“When people are using them, they’re not doing it where people can see it, and they’re doing it in a place where they definitely can’t die.”
There were 551 opioid-related overdose deaths across Massachusetts in the first three months of this year, according to the Department of Public Health.
More than 14,000 confirmed opioid overdose deaths have occurred in the commonwealth since 2015. Among 352 cities, Boston, Worcester, Springfield, New Bedford, and Fall River have the most deaths caused by opioid-related overdoses.
As a result of this struggle, there are several harm reduction services, in Boston and elsewhere. As one example, the syringe-exchange program AHOPE provides people with clean needles and places to dispose of those needles in a safe way. However, these heavily impacted cities still don’t have supervised consumption sites where people can take illicit substances under medical supervision in a secure environment.
“You walk down Mass and Cass and you see people injecting substances because they’re literally not allowed inside anywhere else,” said Eva Tian, the director of housing and homelessness for the United Way of Massachusetts Bay and Merrimack Valley.
Tian said having a safe injection site for people who use drugs is a short-term investment that later benefits everyone.
“As soon as they enter those overdose prevention sites, people go in to not die,” Tian said. “When people are using them, they’re not doing it where people can see it, and they’re doing it in a place where they definitely can’t die. They end up actually connecting to resources that help them reduce their substance use and reduce the harms in their lives.”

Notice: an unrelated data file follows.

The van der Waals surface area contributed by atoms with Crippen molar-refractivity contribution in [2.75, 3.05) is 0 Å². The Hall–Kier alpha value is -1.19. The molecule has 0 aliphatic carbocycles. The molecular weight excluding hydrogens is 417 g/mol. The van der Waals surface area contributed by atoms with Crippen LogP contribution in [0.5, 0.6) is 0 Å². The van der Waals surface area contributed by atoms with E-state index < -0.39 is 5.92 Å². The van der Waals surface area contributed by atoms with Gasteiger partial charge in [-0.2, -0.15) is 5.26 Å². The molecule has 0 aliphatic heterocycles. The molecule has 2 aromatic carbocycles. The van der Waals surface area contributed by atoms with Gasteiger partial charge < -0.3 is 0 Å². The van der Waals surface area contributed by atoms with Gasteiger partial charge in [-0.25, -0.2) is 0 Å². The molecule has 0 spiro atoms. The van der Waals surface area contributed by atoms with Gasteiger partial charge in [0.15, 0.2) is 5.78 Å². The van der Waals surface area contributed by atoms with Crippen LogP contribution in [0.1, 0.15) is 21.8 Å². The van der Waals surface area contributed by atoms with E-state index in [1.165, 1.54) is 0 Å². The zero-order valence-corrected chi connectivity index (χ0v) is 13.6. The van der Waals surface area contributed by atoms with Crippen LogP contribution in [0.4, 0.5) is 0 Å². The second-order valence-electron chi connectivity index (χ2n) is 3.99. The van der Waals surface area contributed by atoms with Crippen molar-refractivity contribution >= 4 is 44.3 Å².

In Somerville, a city where fewer than 20 overdose deaths occur annually, officials nevertheless recognized that establishing a supervised consumption site is an effective public health strategy. According to a 2021 Needs and Feasibility Final Report by researchers at Brown University, 94% of participants who use drugs in Somerville said they would use a supervised consumption site. Also noted in the study: there have been no reports of fatal overdoses in sanctioned sites worldwide.
“It’s real people connecting with people. You’re not just a data point on a piece of paper,” Somerville Mayor Katjana Ballantyne said in an interview. “It is simply another healthcare service that we know will save lives, provide dignity and provide safety to some of our most vulnerable people.”
Alexandra Collins, an assistant professor in the Department of Epidemiology at Brown University and a leading author of the aforementioned report, said supervised consumption sites are stigmatized because people have stereotypes of substance use.
“We in the United States continue to take a criminalization approach to substance use and that is a key driver of how people view folks who use drugs and view substance use,” said Alexandra Collins, an assistant professor in the Department of Epidemiology at Brown University and a leading author of the aforementioned report. “We continue to put people in prison and continue to criminalize people.”
Collins added other stigmas around the sites are due to a lack of understanding of what they do and if they reduce overdoses, and said establishing such facilities faces legal difficulties on the federal level.
During the Trump administration, in Jan. 2021 an appellate court ruled against a plan to open a safe consumption facility in Philadelphia, arguing it would violate a drug law from the 1980s that bans running a place where illegal drugs are consumed. However, the Supreme Court declined to hear the case in October, and in February the Department of Justice signaled to the public that they were “evaluating” such facilities and talking to regulators about “appropriate guardrails.”